Planning Ahead Can Prolong Life For Terminally Ill Patients

mbg Editorial Assistant By Abby Moore
mbg Editorial Assistant
Abby Moore is an Editorial Assistant at mindbodygreen. She earned a B.A. in Journalism from The University of Texas at Austin and has previously written for Tribeza magazine.
Study Reveals How Planning For The Future May Help With Longevity

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Being a planner can set you up for success in every phase of life. For example, students who set goals are more likely to see improvements in academic performance, and older people aiming to adopt healthier lifestyles can reduce the effects of dementia. According to a new study, planning for the future—even in the face of terminal illness—can prolong life for up to one year. 

The study, published in the journal BMJ Supportive & Palliative Care, found that patients who are terminally ill might live longer if they discuss advance care options with doctors. 

Planning for advance care is a process between patients and health professionals, in which possible treatments, priorities, and desires for impending care are discussed. This is especially useful for doctors who have to choose whether or not to continue treatment when patients lose the ability to communicate.

In this particular study, researchers looked at the death dates of 205 patients with terminal illnesses, including advanced cancers, as well as heart and lung diseases. Of the patients, 102 had disclosed their advance care preferences while 103 did not.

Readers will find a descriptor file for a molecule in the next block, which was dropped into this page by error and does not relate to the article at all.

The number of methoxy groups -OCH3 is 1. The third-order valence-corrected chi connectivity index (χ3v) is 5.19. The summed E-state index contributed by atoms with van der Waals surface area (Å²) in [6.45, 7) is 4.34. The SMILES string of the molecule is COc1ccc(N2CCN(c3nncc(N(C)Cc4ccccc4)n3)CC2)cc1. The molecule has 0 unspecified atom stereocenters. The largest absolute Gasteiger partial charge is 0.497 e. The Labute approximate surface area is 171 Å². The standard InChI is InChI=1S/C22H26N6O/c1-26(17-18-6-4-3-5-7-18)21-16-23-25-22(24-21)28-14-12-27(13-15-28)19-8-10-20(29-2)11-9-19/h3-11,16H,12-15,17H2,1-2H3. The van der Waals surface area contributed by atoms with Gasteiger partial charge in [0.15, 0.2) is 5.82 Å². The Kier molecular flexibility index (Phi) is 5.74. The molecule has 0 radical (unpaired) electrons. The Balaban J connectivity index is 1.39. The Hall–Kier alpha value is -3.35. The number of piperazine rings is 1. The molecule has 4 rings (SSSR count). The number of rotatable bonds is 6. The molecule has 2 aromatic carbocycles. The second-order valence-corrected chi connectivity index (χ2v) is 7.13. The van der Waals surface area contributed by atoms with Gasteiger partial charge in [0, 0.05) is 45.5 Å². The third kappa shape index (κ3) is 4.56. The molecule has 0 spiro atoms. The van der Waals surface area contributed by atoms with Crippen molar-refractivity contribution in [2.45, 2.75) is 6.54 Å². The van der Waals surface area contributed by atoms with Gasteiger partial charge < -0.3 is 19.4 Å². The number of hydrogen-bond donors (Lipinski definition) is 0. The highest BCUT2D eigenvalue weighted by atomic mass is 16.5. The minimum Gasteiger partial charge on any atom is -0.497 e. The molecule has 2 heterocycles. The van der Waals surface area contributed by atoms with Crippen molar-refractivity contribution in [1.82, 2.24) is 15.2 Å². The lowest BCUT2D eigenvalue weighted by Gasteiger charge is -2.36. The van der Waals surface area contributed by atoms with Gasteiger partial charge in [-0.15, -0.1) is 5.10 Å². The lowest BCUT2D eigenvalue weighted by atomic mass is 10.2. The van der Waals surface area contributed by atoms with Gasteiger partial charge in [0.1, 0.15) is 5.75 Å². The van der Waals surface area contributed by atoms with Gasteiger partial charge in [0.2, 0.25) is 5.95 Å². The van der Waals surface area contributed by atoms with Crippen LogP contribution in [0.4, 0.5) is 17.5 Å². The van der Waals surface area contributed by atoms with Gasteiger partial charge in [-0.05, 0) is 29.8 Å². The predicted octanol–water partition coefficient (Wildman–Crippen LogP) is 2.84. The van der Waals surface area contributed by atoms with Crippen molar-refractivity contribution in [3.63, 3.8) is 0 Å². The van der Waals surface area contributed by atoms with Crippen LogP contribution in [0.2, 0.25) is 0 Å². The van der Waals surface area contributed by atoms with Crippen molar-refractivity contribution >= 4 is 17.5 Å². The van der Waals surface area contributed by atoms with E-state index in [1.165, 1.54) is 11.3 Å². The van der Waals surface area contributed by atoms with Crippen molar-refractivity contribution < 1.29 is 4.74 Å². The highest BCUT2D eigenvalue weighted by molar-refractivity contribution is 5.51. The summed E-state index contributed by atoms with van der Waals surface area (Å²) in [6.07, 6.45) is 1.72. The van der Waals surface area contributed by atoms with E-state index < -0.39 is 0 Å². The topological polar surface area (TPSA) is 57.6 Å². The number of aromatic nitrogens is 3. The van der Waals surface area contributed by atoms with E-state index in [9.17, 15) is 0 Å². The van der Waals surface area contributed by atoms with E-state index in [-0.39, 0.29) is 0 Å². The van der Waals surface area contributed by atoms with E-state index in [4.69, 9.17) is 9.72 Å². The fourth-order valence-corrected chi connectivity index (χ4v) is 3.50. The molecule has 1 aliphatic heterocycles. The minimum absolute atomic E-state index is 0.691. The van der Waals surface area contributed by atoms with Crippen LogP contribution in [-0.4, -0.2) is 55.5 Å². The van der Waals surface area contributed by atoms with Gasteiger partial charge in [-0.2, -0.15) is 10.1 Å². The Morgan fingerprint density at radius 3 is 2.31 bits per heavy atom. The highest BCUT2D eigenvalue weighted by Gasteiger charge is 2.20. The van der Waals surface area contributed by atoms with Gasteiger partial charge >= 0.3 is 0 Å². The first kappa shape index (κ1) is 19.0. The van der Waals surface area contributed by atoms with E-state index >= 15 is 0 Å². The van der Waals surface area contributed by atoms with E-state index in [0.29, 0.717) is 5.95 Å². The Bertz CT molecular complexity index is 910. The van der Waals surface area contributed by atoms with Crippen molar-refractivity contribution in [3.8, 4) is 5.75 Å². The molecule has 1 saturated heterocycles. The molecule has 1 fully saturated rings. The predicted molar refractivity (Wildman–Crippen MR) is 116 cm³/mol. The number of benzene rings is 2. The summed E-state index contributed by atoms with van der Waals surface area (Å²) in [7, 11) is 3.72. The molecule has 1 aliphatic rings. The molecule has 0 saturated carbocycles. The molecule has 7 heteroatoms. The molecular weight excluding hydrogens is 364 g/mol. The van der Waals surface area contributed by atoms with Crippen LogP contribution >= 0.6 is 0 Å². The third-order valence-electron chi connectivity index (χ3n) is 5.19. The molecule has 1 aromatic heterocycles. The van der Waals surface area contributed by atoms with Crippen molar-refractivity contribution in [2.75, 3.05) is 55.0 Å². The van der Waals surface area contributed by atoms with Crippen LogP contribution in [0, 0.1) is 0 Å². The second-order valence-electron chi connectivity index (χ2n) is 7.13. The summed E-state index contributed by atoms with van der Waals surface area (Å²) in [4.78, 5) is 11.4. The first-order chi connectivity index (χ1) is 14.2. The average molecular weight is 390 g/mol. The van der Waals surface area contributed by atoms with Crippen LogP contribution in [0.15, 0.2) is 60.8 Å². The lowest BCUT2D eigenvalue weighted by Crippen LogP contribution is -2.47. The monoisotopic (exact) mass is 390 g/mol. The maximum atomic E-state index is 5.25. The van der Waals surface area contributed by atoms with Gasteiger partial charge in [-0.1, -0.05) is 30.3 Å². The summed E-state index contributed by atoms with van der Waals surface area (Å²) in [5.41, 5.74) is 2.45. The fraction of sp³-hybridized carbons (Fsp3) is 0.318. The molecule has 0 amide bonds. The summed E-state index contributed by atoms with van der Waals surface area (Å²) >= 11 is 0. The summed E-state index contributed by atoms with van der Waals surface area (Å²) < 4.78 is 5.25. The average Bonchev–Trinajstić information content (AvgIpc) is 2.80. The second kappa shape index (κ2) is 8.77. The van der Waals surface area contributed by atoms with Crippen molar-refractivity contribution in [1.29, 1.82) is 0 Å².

Of the group who engaged in these conversations, 90% with lung and heart diseases lived beyond the next year. This was compared to 67% who did not talk to their doctors about the future. The outcomes of patients with cancer were not affected. 

Until now, the connection between advance care discussions and longevity were unexplored. This research can provide hope for people who are diagnosed with progressive, terminal diseases and their families, who might get more time with loved ones. 

The analysis was explorative, and more research needs to be done to find conclusive evidence, but researchers did suggest a possible reason for the increase in survival rates. "This type of conversation helps these patients better understand the life-limiting nature of their illness," a news release said. Recognizing the severity of these illnesses could make patients more willing to accept treatment.

The underlying message of these findings could be helpful for anyone, regardless of health. Finding a purpose has been known to improve mental and physical well-being, and that fact now holds true in the face of death. Perhaps discussing the future, in any capacity, can make it feel less out of reach.

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